I glued the servo tray to the hull and to the mainsheet post as shown in the photo below.
For the chain plates I laid up a block of fibreglass about 8 mm square x 40 mm long and glued it onto the hull and the bulkhead to transfer the loads down to the keel box. I then drilled an oversize (4mm) hole in the blocks to the depth of my chain plate eyebolts which are 3 mm diameter. Once the deck was fastened to the hull I filled the holes with resin, letting it soak in completely for about 10 minutes then glued the eyebolts into the oversize holes. The idea of the oversize holes is that there is more surface area and therefore more holding power for the epoxy glue around the chain plate bolts.
For the backstay chainplate I glued a piece of 8 mm square cedar inside the transom and drilled a 4 mm hole down the center and after the deck was glued down I inserted the backstay eyebolt into the hole which was saturated with resin.
I doubled up the gunwhale in this area and lifted the inside piece higher than the actual sheer line so I could fair the foredeck to it.
I made a kingplank from 8 mm x 4mm cedar, doubled it up at the aft end to take my tube for the mast ram, and doubled it up for the 3 jib boom positions forward, then made some fibreglass deck beams about 1.5 mm thick and glued them across the boat and to the kingplank. I made a 1.5 mm fibreglass web and glued it to the kingplank and down to the bottom of the hull to transfer the jib boom loads.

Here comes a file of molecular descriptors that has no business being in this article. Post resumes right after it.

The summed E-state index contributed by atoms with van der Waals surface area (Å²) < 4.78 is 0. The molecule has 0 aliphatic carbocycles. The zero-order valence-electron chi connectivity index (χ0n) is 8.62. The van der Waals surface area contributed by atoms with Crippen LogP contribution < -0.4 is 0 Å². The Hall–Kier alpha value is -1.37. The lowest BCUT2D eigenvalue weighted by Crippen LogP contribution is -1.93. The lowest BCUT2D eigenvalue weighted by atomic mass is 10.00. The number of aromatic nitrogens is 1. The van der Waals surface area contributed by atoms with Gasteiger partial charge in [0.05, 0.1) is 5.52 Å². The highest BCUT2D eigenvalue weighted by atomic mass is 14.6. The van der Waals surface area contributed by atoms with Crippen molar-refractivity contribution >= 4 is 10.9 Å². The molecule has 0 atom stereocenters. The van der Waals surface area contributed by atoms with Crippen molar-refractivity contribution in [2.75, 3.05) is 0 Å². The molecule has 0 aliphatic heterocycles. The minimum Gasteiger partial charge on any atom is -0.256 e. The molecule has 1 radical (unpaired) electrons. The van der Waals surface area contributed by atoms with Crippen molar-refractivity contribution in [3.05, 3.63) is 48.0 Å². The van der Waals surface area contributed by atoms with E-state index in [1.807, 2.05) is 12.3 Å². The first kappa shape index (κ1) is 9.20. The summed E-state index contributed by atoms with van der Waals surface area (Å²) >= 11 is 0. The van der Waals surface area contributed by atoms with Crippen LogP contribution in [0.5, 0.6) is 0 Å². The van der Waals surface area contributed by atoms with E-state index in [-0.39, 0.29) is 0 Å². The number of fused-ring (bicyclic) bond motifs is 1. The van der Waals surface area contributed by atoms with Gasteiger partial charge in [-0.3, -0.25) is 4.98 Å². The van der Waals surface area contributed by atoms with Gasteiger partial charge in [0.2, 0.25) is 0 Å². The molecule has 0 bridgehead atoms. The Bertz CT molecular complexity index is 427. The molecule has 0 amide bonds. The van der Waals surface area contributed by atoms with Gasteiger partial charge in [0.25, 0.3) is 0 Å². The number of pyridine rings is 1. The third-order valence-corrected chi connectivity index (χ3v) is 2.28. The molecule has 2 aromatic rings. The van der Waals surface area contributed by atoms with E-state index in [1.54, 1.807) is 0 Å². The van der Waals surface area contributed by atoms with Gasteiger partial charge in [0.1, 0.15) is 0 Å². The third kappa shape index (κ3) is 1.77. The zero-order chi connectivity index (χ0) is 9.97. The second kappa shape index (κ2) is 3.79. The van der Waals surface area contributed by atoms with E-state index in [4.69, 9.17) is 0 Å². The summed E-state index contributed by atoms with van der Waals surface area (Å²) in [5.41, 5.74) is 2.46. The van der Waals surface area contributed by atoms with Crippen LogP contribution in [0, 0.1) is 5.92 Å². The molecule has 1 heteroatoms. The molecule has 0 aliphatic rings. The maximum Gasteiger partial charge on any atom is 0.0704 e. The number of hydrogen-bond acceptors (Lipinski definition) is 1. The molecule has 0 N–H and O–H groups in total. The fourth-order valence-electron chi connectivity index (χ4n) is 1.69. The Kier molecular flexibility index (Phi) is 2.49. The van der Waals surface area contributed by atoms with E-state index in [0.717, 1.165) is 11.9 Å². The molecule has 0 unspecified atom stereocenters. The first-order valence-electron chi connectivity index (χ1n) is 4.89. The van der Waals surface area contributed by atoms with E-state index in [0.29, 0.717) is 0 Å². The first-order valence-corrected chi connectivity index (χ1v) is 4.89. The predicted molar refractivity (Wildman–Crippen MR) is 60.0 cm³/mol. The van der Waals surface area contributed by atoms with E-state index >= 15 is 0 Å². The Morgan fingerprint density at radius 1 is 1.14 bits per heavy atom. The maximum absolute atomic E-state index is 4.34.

At this stage I also glued 3 nuts under the kingplank so I could screw my jib boom eyebolts into them once the foredeck was on. I made a template of these positions with the stem as a reference point so when the foredeck was on I could lay the template on the deck and drill through to locate the nuts.
Fitting the aft deck
This is a fibreglass moulding so I rebated the gunwhales and glued it down into the rebate so the deck was flush with the cedar gunwhale, I then laid a strip of 50 gram fibreglass around the gunwhale to seal and protect it.
Great care was taken to glue the mast well part of the aft deck to the top of the centercase and mast box to ensure there are no leaks up the keel slot.
I then sealed the underside of the .8 mm birch ply foredeck and glued it down to the kingplank and deck beams, holding it in place with masking tape until the glue dried
So all that was left now was to spray the hull with Awlgrip Awlwood varnish and the deck with a red automobile spray can from Supercheap auto.
I gave the bulb 5 coats of epoxy resin and left it unpainted as the painted versions always seem to get scratches on the bottom and I am always sanding and repainting it.
I fitted the RMG winch, a Hi tech waterproof servo, Ian Vickers sails and now I ‘m off sailing.
The yacht including A rig weighs 3765 grams before fitting the battery and trim ballast. The hull is very stiff being 2.5 mm thick cedar fibreglassed inside and out.
Radio Yacht Squadron Nelson
May 11 2015
3 thoughts on “Building my second cedar V8 IOM yacht.”
That is a very god looking yacht. Well done. Alex
That is a very good looking yacht. Well done. Alex
I am new into building a marble head.
I have western red cedar but no t quarter sawn.
Where in Australia can I get good quality light coloured cedar that smells like pencil sharpenings?
Also ..I don’t understand the “pot” in the mid ships?
What is its purpose?
Hope to hear from you.
Your yacht is just gorgeous!
Better looking than carbon fibre in my old fashioned opinion.
Cedar verses carbon….
Whats your take?.